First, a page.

There has been no "corner" in the sugar market. In
consequence of the dry summer on the Continent, there has been a shortage of the beet crop estimated at over a million tons, and it is to this that the recent rise in the price of sugar is attributable.
But for the abolition of bounties, the rise must have been still more pronounced, as owing to the bounty system we were reduced to the necessity of taking almost all our supplies from Germany and Austria ; and if bounties had not been abolished, Java, the British West Indies, Brazil, Mexico, Central America, Peru, and San Domingo, whose crops aggregate two million tons, must have considerably curtailed their production, and we should then have been entirely dependent upon these two foreign countries, which could not at any price in the existing circumstances have supplied us with anything like the quantity of sugar required. The position would have been analogous to that in which cotton was placed last year. We became dependent upon a single foreign country for our cotton, there was a shortage in the American crop, and prices were rushed up, with the result that it became necessary to start a movement for the production of cotton within the British Empire.
The increase of consumption on the Continent consequent upon the abolition of bounties has been considerable, though by no means so large as figures lead one to believe. Before the Con- vention came into force, retail dealers all over the Continent reduced their stocks to the smallest possible quantity, and as soon as the Convention became operative and the duties were reduced, their retail stock had to be replenished. The consump- tion, therefore, from September 1st, 1903, onwards appeared much larger than it actually was, while that of the previous year seemed so much smaller.
It has been argued that we might be getting Russian and Argentine sugars if they were not kept out by the Convention ; but Russian sugar imported into the United Kingdom during the past five years has been a negligible quantity. Russia exports the bulk of her surplus produce to Asia and the Levant, where she competes with Austria, and therefore if more Russian sugar were to come here, there would be less Austrian. It would merely be a displacement ; and this also applies to the Argentine. Wherever her sugar is consumed, other sugar must be released, which is then available to come here.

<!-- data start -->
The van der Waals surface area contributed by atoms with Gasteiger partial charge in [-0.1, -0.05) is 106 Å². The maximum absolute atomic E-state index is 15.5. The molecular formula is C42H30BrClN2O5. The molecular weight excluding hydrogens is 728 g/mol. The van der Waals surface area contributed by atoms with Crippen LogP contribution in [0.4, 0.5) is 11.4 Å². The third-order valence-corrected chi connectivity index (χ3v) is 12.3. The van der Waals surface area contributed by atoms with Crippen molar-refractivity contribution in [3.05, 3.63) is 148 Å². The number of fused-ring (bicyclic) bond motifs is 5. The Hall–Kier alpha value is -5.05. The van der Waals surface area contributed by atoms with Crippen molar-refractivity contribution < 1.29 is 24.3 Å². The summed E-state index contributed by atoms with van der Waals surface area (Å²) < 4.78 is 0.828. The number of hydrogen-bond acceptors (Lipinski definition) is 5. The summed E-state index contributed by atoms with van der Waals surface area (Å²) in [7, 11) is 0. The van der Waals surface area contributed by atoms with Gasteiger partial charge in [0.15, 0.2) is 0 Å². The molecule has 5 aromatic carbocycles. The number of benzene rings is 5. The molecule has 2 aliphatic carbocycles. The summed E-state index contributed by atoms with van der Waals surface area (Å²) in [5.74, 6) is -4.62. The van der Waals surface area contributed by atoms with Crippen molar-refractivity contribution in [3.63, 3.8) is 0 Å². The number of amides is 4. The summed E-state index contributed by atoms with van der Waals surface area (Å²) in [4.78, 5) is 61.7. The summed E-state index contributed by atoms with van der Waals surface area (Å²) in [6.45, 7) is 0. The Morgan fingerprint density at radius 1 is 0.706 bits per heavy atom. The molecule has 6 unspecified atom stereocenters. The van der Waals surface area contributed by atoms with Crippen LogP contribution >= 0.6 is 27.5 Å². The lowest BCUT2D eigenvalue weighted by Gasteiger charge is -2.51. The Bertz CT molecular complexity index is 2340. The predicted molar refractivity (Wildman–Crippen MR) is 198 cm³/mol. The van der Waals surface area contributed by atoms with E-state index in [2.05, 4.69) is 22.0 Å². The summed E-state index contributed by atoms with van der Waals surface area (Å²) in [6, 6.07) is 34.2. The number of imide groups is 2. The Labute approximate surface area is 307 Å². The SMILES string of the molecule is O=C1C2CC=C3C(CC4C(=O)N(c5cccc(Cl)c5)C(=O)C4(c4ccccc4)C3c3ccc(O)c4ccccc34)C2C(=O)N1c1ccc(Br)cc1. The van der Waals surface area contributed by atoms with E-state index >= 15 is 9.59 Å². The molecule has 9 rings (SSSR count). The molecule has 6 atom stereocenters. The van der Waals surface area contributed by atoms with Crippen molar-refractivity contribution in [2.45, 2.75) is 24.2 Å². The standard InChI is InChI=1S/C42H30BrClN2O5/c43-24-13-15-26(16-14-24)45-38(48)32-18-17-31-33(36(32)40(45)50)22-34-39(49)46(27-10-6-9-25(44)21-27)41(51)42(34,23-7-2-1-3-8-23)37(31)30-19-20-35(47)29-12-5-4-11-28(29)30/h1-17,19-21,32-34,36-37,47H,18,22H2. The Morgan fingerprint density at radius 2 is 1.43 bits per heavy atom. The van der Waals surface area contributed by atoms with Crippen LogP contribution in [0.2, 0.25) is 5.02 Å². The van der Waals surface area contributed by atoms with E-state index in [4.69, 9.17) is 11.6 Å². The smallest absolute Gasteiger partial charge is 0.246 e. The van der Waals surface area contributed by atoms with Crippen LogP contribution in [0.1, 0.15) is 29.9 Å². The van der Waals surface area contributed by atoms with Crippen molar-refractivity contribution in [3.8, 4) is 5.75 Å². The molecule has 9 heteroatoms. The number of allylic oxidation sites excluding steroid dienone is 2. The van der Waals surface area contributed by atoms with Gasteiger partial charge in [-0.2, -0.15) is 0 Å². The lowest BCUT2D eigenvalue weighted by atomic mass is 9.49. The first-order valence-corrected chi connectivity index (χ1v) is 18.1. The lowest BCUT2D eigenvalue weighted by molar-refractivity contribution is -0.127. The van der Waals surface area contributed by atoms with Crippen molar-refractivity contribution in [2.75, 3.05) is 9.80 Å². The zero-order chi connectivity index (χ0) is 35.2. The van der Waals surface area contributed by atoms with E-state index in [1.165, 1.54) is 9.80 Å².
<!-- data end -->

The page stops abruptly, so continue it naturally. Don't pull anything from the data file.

The price of sugar to-day, even taking into consideration the Sugar-duty of 4s. 2d., for which the Convention is in no way responsible, is still below the price it touched in 1893, and with- out the duty it is very much below the highest prices attained in any year before 1889, when it rose to 27s., and I am not aware that the confectioners had any difficulty in maintaining their industry at that time. They can, moreover, if they feel anxious as to the future, buy in the open market sugar for delivery in October, 1905, at below 11s. per hundredweight, basis 88 per cent.
The abolition of bounties has merely restored equality of oppor- tunity, and if the confectionery industry is really dependent for its existence upon getting its raw material below the cost of pro- duction, it is to be feared that the outlook for it is by no means
promising. The confectioners would appear to have been living in a fool's paradise, for it is inconceivable, as I have pointed out, that the foreigners would have continued to supply them with raw material at a price which was nearly .4 below the cost of production.
—I am, Sir, &c., ALGERNON E. ASPINALL,
[The fact remains that before the Convention the confec- tionery trade obtained their raw material cheap, and that they now have to buy it dear ; and that the intention of the Con- vention was to prevent our markets being "flooded with cheap sugar." We fancy that it will require stronger arguments than those given by Mr..Aspinsil to convince the confectioners, and also the private consumer, that as regards the Convention the rise in price is a case of post hoc, not propter hoc.—ED. Spectator.]